I love essays in all their permutations however we decide to collect them and whatever we come to call them: memoir in essays, essay cycle, essay collection, book-length-essay. When writers use these terms descriptively, they are useful in figuring out how the parts relate to one another and to the whole book. Questions to help figure out the form: How capacious do I want the project to be? To what extent is it grounded in my life? Are there various topics or only one line of inquiry? What are the over-arching themes? What formal choices am I making and how do they affect the cohesiveness of any collection I might write? And, finally, why and how and to what extent is consistency and cohesiveness a primary value?

With Anxious Attachments, where I wrote essay by essay over a period of years, these questions became useful only after I had a set of essays and wanted to shape them into a book. Now that I am beginning to write essays again, I’m envisioning a more sustained project—an essay cycle—where, because of the current pandemic, I am traveling in memory to places I’ve already been and doing some research into the art and history of those places. I find in every essay I write an escape from Covid-19 and our current political conflicts as well as a reflection on those very things I wish to escape. It is also becoming clear to me that the essays I am writing are shifting in response to their particular needs rather than conforming to any initial formal or topical constraints I had set up. For instance, some new pieces are more narrative and some more collaged; some are more about my own memories and some more about the art and history of a place.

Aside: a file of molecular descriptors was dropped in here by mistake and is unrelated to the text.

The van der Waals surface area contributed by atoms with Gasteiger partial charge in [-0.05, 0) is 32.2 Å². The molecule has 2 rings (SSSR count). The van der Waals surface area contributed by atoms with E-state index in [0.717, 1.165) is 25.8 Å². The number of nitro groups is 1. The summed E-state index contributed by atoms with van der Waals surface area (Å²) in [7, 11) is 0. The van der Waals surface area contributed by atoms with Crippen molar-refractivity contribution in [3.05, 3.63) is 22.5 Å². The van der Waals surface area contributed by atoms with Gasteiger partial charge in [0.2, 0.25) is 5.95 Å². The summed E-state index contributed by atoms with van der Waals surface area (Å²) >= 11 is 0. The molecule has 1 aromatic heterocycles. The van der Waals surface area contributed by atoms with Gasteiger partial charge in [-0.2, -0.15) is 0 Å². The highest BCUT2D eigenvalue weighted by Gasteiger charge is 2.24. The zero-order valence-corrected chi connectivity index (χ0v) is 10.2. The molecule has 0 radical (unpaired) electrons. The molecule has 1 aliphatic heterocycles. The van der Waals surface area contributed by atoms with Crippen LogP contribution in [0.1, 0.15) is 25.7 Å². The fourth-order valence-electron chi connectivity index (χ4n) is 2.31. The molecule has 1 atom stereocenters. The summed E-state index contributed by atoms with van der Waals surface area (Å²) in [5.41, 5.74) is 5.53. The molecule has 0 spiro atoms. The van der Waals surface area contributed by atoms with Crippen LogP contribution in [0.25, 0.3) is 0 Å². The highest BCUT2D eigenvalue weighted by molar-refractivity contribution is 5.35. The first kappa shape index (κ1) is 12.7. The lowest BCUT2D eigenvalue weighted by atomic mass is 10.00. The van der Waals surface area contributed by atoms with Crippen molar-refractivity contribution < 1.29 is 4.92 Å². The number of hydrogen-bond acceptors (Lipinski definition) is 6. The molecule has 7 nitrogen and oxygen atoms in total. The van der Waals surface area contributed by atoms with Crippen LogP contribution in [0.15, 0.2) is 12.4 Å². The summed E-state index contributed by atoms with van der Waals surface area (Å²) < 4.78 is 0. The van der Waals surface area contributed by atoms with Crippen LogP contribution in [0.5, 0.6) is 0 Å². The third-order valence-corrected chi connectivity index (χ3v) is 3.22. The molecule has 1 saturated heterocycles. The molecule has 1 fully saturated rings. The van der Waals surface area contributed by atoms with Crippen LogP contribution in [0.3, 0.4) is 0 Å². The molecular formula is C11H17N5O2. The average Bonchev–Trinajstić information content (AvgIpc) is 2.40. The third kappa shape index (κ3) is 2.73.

As my writing evolves with each essay, so do my intentions in regard to shaping a new book. While I want this book to be a sustained inquiry, I also want to give each essay the room it needs to find its own voice. I’m also interested in process, in the ways that the present conditions of my life, while I’m writing essays, influence their evolving form. If an essay is, as many describe, “the mind on the page,” then an essay collection is the mind over a period of time in conversation with a topic or an array of topics on the page. At its best, a collection does what all of these books I’ve examined do: it helps us “re-see” the world as it exists and, therefore, imagine how it might be otherwise.

 

 

AlvaradoBeth Alvarado is the author of four books. Her essay collection, Anxious Attachments, won the 2020 Oregon Book Award for Creative Nonfiction and was long-listed for the PEN/Diamonstein-Spielvogel Art of the Essay Award. Three of those essays have been chosen as Notable by Best American Essays. Her fabulist collection Jillian in the Borderlands: A Cycle of Rather Dark Tales was published by Black Lawrence Press in October 2020. Her earlier books are Anthropologies: A Family Memoir and Not a Matter of Love and other stories, winner of the Many Voices Project Award. She lived in Tucson, Arizona for most of her life before migrating to Oregon, where she is core faculty in the MFA Program at OSU-Cascades. She is the recipient of an Oregon Literary Career Fellowship.